The state organization operated out of a different organizational culture. It exuded an ethos of professionalization via a managerial ethos, which it desired to foster at least among the larger affiliates, often without a substantial grasp of the culture of the local affiliates. In its differentiation from them, LVA-CT possessed the financial resources and network connections to develop a full time paid staff, which included an executive director, field services personnel, clerical support, and eventually a director of development. Although local affiliates had representation on LVA-CT’s board of directors, the major sources of authority and legitimization within the agency stemmed from the corporate sector and the Connecticut Bureau of Adult Education. Both of these entities stressed the importance of statistical accountability, a management by objective organizational structure, and a functional literacy orientation geared to “re-tool” the workforce to meet the “informational” needs of the post-industrial economy (Adult Education Study Committee, 1985; Alamprese, 1988, 1989, 1993).
Much of the revenue raised by LVA-CT came in the form of grants, which required the state office to move in directions that differed from that of most of the local affiliates throughout the 1970s and 1980s. However, the more sophisticated urban affiliates shared certain affinities with LVA-CT in the embrace of a managerial, corporate vision while maintaining the volunteer ethos of Ruth Colvin as a central component of their organizational culture. Thus, while most of the affiliates shaped their organizational imagery from the paradigmatic student-tutor bond, reinforced via a powerful volunteer ethos, the state organization embraced more of a systems approach, although not at an overly advanced level of complexity. The latter prioritized management over pedagogy and identified the center of organizational power and legitimization with staff, key board members, and funders. This was buttressed by a professional ethos, which placed volunteers and students in a subordinate role within the iconography of the state office’s organizational culture, notwithstanding LVA’s rhetoric, in which, as stated by founder Ruth Colvin “[t]he most important person in the LVA organization is the student, next is each individual tutor” (Colvin, 1992, p. 81).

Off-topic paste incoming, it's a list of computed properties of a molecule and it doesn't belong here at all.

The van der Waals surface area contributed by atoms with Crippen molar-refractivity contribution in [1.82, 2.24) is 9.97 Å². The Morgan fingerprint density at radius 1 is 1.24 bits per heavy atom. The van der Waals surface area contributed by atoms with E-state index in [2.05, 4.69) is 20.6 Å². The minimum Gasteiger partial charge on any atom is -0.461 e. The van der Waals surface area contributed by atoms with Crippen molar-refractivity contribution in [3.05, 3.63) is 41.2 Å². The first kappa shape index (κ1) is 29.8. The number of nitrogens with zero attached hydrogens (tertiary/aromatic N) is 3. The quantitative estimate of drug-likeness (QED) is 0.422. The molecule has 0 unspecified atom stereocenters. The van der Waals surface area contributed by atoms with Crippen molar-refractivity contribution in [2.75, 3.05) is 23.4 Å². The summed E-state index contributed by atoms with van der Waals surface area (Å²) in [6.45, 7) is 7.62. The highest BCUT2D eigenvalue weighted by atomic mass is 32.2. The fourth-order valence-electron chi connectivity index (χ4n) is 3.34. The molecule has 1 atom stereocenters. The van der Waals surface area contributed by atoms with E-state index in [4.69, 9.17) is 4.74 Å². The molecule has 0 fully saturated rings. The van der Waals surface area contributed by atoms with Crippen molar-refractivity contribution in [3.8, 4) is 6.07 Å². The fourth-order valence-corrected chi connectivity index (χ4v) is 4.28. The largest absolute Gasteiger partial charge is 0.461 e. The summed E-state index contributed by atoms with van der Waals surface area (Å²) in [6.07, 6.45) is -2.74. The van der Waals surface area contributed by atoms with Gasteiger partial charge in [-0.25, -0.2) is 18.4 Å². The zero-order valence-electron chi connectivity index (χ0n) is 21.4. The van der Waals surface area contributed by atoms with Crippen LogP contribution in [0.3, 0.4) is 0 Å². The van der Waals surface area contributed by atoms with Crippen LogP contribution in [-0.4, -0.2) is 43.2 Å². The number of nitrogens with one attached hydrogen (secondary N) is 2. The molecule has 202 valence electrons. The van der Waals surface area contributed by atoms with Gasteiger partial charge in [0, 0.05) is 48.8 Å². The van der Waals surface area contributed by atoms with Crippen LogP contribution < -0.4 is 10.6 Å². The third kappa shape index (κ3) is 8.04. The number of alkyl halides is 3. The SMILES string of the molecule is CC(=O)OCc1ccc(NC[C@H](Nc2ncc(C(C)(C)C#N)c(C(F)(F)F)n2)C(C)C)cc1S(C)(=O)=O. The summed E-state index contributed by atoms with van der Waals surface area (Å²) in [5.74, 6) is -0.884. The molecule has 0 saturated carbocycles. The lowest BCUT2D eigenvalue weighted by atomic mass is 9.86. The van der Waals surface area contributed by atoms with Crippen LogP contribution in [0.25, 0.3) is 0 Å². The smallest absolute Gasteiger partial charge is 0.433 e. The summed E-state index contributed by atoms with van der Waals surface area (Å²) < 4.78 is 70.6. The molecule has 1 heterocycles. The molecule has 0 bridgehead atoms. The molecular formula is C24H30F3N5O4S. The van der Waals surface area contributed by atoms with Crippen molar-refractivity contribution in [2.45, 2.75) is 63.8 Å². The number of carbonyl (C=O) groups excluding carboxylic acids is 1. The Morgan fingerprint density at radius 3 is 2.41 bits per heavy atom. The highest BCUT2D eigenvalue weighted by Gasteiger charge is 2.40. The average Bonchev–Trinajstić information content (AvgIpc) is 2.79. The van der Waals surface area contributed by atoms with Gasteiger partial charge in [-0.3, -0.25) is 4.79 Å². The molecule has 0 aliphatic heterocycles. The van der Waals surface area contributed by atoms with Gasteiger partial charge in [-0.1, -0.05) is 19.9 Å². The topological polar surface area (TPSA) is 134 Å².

The gap between this ideal and the reality of practice has generated considerable conflict within the cultural politics throughout the LVA network. In the broadest of socio-cultural terms, the conflict of interest and values within the LVA network in Connecticut may be described as that between the old Yankee traditions of benevolence, charity, and voluntarism on the one hand, and those of the managerial class on the other hand. Conflict over pedagogy, funding, and organizational development between the local affiliate in Hartford and the state organization had their foundation in these cultural tensions. This was indicative of tensions pervasive throughout the LVA network all over the United States.
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